BRANCACCIO: This approach does have its critics. Dean Baker, economist at the Center for Economic and Policy Research, points out that even if a mortgage costs people the same as rent, they can still lose money.

BAKER: Let's say that your house is gonna fall from $200,000 in value to $180,000 in value over the next two years. Well, you're not gonna end up better off in that story.

BRANCACCIO: And he questions the judgement of housing counselors that recommended anyone buy in a bubble inflated area like California.

BAKER: When we're talking about low, moderate income people, they don't have a lot of money to throw around. So if we're talking about spending more money on housing costs than necessary, that's coming at the expense of health care for their kids, of, you know, getting good food, child care.

BRANCACCIO: But the way Brian Cosgrove sees it is that homeownership is about more than individual families, it's about maintaining communities...especially now, when we're facing a mortgage meltdown.

COSGROVE: When a community breaks, it's just as important for those of us who are lending in there to step in and say, look, I don't want all the capital to come flying out of here. Let me find another borrower and bring them into the community.

BRANCACCIO: In fact, today, the foreclosure crisis is the problem Cosgrove urgently wants to fix. The JPS team is working flat out on a new tool that will work to keep people in their homes. As always counselors are involved: and they're saying the new technology is desperately needed.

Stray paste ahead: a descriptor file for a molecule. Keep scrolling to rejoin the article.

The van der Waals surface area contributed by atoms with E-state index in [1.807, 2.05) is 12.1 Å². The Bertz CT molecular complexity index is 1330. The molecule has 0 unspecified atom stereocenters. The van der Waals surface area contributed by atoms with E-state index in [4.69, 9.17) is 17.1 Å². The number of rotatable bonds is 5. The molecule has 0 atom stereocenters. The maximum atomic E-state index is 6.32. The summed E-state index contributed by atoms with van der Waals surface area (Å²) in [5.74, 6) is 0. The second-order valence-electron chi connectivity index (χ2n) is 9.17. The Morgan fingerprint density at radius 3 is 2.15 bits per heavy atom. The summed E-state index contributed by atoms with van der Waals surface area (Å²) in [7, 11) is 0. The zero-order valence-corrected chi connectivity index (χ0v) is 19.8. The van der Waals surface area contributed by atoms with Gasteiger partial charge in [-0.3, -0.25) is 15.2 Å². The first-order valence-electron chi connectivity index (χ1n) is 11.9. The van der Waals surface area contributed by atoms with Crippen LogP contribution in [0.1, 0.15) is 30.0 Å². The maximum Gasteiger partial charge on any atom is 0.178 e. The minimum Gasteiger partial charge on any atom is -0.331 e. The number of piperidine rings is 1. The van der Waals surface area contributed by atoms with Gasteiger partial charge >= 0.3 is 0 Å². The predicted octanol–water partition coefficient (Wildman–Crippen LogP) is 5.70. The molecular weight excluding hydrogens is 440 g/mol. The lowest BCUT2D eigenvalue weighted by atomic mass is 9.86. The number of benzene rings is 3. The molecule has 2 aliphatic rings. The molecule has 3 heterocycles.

COUNSELOR JULIE FAWCETT: We offer guidance. We want to basically hold your hand through this process...

BRANCACCIO: Nancy Tomhave, came to this foreclosure prevention seminar in Ventura four months ago looking save her home.

TOMHAVE: So if you walk away from something like that and it belongs to the lender, they can sell it for market value can't they?

BRANCACCIO: Tomhave's not a subprime borrower, but she recently lost her job at a bookstore. She's training for another, higher tech job, but in the meantime she's struggling to make mortgage payments on the apartment she owns.

TOMHAVE: I'm a single mom. And I've had plenty of financial hard times. But there's never been a time in my life where I feel like the roof over my head had been threatened. And I feel that way now. So, in many ways, it's much worse than—some of the other stuff I've gone through.

BRANCACCIO: Tomhave's bank, Citimortgage, sent her what's called a "workable solutions" form. That's how she's supposed to tell them her problem...and ask for help.

But she can only fax it in, and though she's tried a half dozen times from different machines, the fax is always lost or rejected.

TOMHAVE: I mean, I can't even explain how it feels. It's like bein' in the Twilight Zone. And it just can't be real.

BRANCACCIO: To get help, Nancy Tomhave is regularly meeting a foreclosure prevention counselor... but they're not having much success.

COUNSELOR JULIE FAWCETT: How many times have you and I contacted CitiMortgage together?

TOMHAVE: Six or seven times at least

BRANCACCIO: So Tomhave's counselor decides they should try the hope line. This is the government solution to the foreclosure crisis. Hope Now works with an alliance of some of the largest mortgage lending institutions in America. The Bush administration is promoting an 800 number that promises direct access to their loan servicers.

BUSH: 999 1 800, H.O.P.E.

SCHWARTZ: Our goal is to reach out to homeowners at risk, communicate with them, and look at all the options and explore options to avoid foreclosure, and bring them into the servicers, or if not through the servicers, through counselors, to help them explore all their options.